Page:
Why does everyone else seem to be having a better university experience than you?

University: everyone promised you they would be the best years of your life. You leave home with hopes of finding a group of friends as close as your friends at home. You aspire to come home at Christmas with tales of nights out, new drinking games to prove your heavyweight status and hilarious anecdotes about that time you were tied to a hot rugby boy during a social. But none of that happens. In reality you’ll have a couple of enjoyable nights out, but their enjoyment is tempered by the fact your new found friends seem to abandon you after 15 minutes of being in a club because they have found new friends. Inevitably you end up walking back alone and check your home friends’ snapchat stories of their nights. You begrudgingly like the candid instagrams of them in clubs and question why your university experience doesn’t seem as enjoyable. Everyone else seems to have more friends than you; everyone else seems to be having more fun.

Loneliness is an issue that has been widely written about, within this student publication and others. After a quick Google search for loneliness at university, a number of top university websites appear with the issue listed amongst depression and anxiety on their support pages. Loneliness is not just an emotion; it is a problem that can prevent you from truly enjoying your university experience. It makes you more susceptible to feelings of lack of self-worth and serves as a gateway to self-destructive behaviours and mental health issues. Loneliness is different from being alone: anyone can feel lonely, no matter how many friends someone has. This is why it is so sinister. It can leave you feeling as if you have no one and that you have been short-changed on your university experience.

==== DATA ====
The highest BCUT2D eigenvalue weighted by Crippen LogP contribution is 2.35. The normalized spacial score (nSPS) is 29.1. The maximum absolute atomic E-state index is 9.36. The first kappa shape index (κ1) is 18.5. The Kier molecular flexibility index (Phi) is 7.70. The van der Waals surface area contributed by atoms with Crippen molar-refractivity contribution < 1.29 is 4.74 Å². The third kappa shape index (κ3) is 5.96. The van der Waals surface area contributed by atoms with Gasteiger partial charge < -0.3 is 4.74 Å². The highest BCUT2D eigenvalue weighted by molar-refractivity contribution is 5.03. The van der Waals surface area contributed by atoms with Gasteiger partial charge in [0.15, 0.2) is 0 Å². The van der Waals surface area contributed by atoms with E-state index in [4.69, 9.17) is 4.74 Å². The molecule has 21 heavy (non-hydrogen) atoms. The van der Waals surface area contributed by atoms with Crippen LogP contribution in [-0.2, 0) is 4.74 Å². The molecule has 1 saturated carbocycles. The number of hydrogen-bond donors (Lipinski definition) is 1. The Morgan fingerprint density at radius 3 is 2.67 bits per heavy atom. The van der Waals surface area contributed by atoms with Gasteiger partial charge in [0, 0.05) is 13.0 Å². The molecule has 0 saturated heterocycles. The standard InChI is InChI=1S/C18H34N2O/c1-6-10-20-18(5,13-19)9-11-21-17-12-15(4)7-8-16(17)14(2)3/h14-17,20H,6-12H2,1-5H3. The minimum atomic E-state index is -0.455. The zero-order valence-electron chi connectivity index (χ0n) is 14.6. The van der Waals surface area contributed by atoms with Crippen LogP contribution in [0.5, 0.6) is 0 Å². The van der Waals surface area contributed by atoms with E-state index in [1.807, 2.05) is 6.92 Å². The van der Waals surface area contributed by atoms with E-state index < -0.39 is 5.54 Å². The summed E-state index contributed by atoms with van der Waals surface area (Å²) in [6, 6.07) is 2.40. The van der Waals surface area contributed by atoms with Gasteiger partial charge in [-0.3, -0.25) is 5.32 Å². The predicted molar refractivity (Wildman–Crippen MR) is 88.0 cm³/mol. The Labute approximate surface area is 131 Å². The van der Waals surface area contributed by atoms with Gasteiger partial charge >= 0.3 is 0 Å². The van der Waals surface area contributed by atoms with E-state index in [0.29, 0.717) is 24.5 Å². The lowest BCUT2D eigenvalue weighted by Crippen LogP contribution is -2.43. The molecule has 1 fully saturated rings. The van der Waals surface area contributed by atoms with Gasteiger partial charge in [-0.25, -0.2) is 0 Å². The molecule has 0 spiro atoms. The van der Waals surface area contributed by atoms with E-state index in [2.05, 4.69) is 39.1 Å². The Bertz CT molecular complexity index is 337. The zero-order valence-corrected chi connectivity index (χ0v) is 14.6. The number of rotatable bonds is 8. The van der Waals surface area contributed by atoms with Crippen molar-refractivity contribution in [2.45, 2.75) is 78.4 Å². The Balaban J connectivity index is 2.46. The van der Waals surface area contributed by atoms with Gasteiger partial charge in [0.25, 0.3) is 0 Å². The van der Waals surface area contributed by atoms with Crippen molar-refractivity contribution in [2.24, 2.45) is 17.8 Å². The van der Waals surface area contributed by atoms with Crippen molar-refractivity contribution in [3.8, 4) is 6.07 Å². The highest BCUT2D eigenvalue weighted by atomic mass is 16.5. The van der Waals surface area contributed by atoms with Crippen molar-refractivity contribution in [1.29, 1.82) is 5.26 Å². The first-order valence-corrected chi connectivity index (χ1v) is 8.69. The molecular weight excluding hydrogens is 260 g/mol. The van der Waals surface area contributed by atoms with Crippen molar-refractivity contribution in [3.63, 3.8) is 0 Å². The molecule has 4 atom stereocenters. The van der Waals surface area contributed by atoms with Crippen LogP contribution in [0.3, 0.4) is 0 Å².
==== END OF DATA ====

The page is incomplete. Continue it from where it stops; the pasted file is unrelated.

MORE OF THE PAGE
Some university advice pages give out suggestions such as try to say hello to more people, become more sociable or join societies. These pages seem to suggest that if nothing is ventured, nothing is gained: but loneliness does not disappear based on whether you said hello to that guy dressed in a toga on lacrosse social or not. Of course, external factors like these can help, but the advice overlooks our internal tendency to compare ourselves to others, and this is where loneliness can stem from.

It is well known that social media is a contributor towards this issue. Your friends at other universities may regularly upload Instagram stories of themselves surrounded by people at pres or socials, or their new friends may tag them in extensive Facebook albums, causing you to question why you don’t have that. We inadvertently compare ourselves to others, it’s human nature, but just because someone publicises the amount of friends they have and their nights out on social media does not mean they are having a better time than you.

It is important to bear in mind that each university experience is different. It’s completely down to chance whether you will get on with your corridor. Your friend at Exeter may have found their new best friend in the room opposite them, but for most people, being randomly assigned a group of people to live with doesn’t work out so well, and it is important to take that into consideration. Similarly, if you are the only person you know going to a particular university, don’t compare yourself to your friend who went to Nottingham with a group of 10 mates from home. Everyone’s university experience is different.

Every university student is in the same boat. In reality, your friends who are uploading these instagrams and posting snapchat stories feel as left out as you do. It is completely normal, and even to be expected. It takes a while to find your feet and find friends. It is very much a ‘grass is greener on the other side’ situation: just because someone seems like they are having a better time doesn’t mean that they are finding it any less difficult than you.

The worst thing that you can do is dwell on this. By all means, if you do feel like you are missing out, follow the advice of these help pages. Go out and join that society or sit next to someone in a lecture, these are active measures you can employ to improve your situation. Locking yourself away in your room is not going to make you feel better.

However, don’t forget that the impression we are given on social media is misleading. Everything changes so fast at university. The group of people you spend time with will change, expand, broaden and become more interesting. Don’t beat yourself up for not feeling like you have as many friends as other people. Instead, appreciate it when you find people at university who you get on with. It will happen; just give it time.

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